My stepfather’s sundial could wait. Over a second festive gingerbread-flavoured caffè latte, Julian and I laughed about how our lives couldn’t have been more different. He said he appreciated how, when we last met, I had given him everything I had, and said he’d repay the favour one day. Even utterly destitute, he still gave off that refined sense of minoraristocratic decency, as if I was in his debt, as if he were the high-status figure. My almost twoyear- old daughter registered Julian’s innate superiority immediately and stared at him intently throughout our encounter, a little in love, and then watched him silently as he strode off back through the gravestones, his military bearing at odds with his dishevelled appearance.

As I drove on to my stepfather’s, I remembered that night on White Horse Hill, twentyfour years ago. Julian had said the White Horse was rising. And, as he watched, it was. Slowly, as snowflakes caught in the starlight, the equine figure shook itself free of the turf, and stood, and stamped its feet. Then it turned, snorted, and fixed Julian’s gaze for a full minute or so with its baleful opal eyes. “The White Horse,” he whispered, tugging at my sleeve. And I saw him as he saw it leap up through the snow and out into the stars, its hooves beating ripples into the black velvet fabric of the famished night. But I didn’t see the horse myself. Only Julian did. And as he watched the White Horse canter across the face of the moon, he turned and gripped me tightly by the shoulder, suddenly and irrevocably changed: “If, in the future, Stewart, you should ever need anyone eliminated, and without a paper trail that connects to you, come and find me. That’s all I can say.” Then he turned away. “Now watch that White Horse fly.”

I finally filed the New Statesman Christmas story dreadfully late in the day on 17 December, having taken the venerable magazine’s deadline to the wire. In the end, I decided to use my personal experience of the transfiguration of Julian Fullsome-Swathe and the solstice vision of the White Horse as a metaphor for all that is true and pure, and my struggles to write about Paddy Power and the White Horse for Shortlist as examples of all that is vulgar and base, with the implication that the “White Horse” of my own work, namely the Carpet Remnant World stand-up comedy DVD, was similarly contaminated by contact with the world of commerce. I don’t know if it really worked, but pin-eyed from late-night cycles of coffee and wine, I took the afternoon of the 18th off and then resolved to spend the next week planning for Christmas. That afternoon, Robin Ince told me the New Statesmanhad chosen not to run the story, and was going to fill the space with a hastily scribbled cartoon of the late Cyril Smith MP as Father Christmas that folded out over two double spreads. And, three days later, on 21 December, the atrocities began.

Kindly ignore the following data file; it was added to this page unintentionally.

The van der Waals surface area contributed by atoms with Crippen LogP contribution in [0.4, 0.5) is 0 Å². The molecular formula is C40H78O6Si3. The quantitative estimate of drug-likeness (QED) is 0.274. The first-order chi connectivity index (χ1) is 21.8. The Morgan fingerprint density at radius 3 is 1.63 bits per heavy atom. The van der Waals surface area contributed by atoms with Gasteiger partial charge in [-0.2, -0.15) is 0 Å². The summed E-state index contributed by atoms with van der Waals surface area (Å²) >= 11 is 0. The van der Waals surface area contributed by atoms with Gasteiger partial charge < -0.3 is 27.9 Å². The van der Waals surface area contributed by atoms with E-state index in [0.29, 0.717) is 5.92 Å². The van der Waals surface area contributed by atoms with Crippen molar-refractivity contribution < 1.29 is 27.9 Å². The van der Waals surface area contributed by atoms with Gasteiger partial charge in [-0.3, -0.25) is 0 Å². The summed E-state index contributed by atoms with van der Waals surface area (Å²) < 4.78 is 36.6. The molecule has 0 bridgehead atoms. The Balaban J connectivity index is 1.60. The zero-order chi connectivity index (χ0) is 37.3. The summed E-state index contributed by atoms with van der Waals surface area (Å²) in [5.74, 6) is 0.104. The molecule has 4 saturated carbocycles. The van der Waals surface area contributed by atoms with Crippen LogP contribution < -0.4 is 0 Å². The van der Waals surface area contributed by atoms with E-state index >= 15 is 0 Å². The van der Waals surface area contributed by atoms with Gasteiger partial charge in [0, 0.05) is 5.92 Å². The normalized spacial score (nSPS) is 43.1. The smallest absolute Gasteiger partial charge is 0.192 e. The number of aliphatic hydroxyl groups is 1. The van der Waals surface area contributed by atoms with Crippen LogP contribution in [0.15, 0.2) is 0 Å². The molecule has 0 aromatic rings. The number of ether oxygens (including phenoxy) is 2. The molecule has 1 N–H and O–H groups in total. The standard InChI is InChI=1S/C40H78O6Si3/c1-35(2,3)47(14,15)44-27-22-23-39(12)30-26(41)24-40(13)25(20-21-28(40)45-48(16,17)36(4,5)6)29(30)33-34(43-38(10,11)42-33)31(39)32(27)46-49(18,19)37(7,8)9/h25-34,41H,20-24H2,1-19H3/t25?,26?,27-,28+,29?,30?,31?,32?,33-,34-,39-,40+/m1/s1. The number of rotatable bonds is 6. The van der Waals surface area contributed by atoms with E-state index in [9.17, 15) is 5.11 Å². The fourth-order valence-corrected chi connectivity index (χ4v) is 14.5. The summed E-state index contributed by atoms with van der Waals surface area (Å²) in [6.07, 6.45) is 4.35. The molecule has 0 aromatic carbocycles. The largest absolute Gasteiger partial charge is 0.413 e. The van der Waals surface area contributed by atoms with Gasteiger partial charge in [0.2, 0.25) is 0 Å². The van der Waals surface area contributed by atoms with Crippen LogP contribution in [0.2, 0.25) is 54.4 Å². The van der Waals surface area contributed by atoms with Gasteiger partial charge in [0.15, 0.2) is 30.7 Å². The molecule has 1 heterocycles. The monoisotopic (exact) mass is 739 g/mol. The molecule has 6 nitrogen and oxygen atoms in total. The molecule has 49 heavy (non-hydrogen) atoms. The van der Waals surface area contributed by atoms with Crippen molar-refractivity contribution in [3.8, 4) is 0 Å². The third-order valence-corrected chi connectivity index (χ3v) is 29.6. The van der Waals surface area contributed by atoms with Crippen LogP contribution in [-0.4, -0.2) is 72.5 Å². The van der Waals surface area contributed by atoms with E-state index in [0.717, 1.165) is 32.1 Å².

Eighty-eight branches of Paddy Power were firebombed during the small hours of the morning of 21 December, and the business’s chief executives Patrick Kennedy and Cormac McCarthy both woke to find the severed heads of white horses next to them in bed; eightyeight dead white horses, their genitals horribly mutilated, were left on the doorsteps of eightyeight branches of Debenhams, whose chairman, Nigel Northridge, is also a non-executive director of Paddy Power; James Dyson awoke to find himself bound with the flex of a Dyson cleaner, his home surrounded by dozens of Dysons, somehow modified to broadcast, through the apertures of their distinctive suck funnels, readings of the works of Renée Vivien and Natalie Barney: “My brunette with the golden eyes, your ivory body, your amber,/Has left bright reflections in the room/Above the garden./The clear midnight sky, under my closed lids,/Still shines . . . I am drunk from so many roses/Redder than wine.” And passersby, silenced by the beauty, cursed the coldhearted inventor. And somewhere in Knightsbridge, Jack Whitehall, newly crowned British Comedy Awards King of Comedy, opens his eyes to find his childhood pet hamster evis - cerated, and paper crowns smeared with dog excrement hung around the eaves of his penthouse apartment. When the news of these crimes broke, an efficient New Statesman subeditor remembered my rejected story and contacted the police.

“What I found difficult to understand, having checked Mr Lee’s college records, was that the Julian he wrote about appears not to have existed at all, as if he fabricated the character in his New Statesman Christmas story for some reason to which only he was privy. Apart from that, our investigations show that the details of every other part of Mr Lee’s story are entirely, even uncannily, accurate.”

Detective Inspector M R James, 26/12/12

 Stewart Lee’s new stand-up DVD, “Carpet Remnant World”, went on release on 12 November (Comedy Central)